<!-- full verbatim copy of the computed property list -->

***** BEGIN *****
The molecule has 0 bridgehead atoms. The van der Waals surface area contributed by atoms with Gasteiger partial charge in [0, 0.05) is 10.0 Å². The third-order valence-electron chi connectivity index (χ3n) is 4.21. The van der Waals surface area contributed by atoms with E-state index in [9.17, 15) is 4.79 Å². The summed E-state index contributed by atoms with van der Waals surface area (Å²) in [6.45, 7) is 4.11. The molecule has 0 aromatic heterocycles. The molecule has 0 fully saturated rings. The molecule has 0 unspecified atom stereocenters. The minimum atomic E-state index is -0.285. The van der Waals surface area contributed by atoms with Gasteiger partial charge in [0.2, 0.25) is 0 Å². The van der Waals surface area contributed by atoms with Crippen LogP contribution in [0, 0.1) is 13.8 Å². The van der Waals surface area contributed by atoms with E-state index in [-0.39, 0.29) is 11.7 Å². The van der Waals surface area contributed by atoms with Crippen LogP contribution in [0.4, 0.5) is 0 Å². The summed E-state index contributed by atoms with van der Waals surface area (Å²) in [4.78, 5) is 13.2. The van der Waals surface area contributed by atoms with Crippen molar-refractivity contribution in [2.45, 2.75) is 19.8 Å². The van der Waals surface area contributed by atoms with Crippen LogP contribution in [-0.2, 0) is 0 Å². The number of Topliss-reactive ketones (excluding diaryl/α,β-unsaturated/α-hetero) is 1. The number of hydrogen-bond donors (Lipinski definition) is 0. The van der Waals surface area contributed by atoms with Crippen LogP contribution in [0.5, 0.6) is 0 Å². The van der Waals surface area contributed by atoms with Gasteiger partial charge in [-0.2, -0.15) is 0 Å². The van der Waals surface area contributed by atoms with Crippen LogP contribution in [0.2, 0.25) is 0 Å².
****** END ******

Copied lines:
The molecule has 0 bridgehead atoms. The van der Waals surface area contributed by atoms with Gasteiger partial charge in [0, 0.05) is 10.0 Å². The third-order valence-electron chi connectivity index (χ3n) is 4.21. The van der Waals surface area contributed by atoms with E-state index in [9.17, 15) is 4.79 Å². The summed E-state index contributed by atoms with van der Waals surface area (Å²) in [6.45, 7) is 4.11. The molecule has 0 aromatic heterocycles. The molecule has 0 fully saturated rings. The molecule has 0 unspecified atom stereocenters. The minimum atomic E-state index is -0.285. The van der Waals surface area contributed by atoms with Gasteiger partial charge in [0.2, 0.25) is 0 Å². The van der Waals surface area contributed by atoms with Crippen LogP contribution in [0, 0.1) is 13.8 Å². The van der Waals surface area contributed by atoms with E-state index in [-0.39, 0.29) is 11.7 Å². The van der Waals surface area contributed by atoms with Crippen LogP contribution in [0.4, 0.5) is 0 Å². The summed E-state index contributed by atoms with van der Waals surface area (Å²) in [4.78, 5) is 13.2. The van der Waals surface area contributed by atoms with Crippen molar-refractivity contribution in [2.45, 2.75) is 19.8 Å². The van der Waals surface area contributed by atoms with Crippen LogP contribution in [-0.2, 0) is 0 Å². The number of Topliss-reactive ketones (excluding diaryl/α,β-unsaturated/α-hetero) is 1. The number of hydrogen-bond donors (Lipinski definition) is 0. The van der Waals surface area contributed by atoms with Crippen LogP contribution in [0.5, 0.6) is 0 Å². The van der Waals surface area contributed by atoms with Gasteiger partial charge in [-0.2, -0.15) is 0 Å². The van der Waals surface area contributed by atoms with Crippen LogP contribution in [0.2, 0.25) is 0 Å².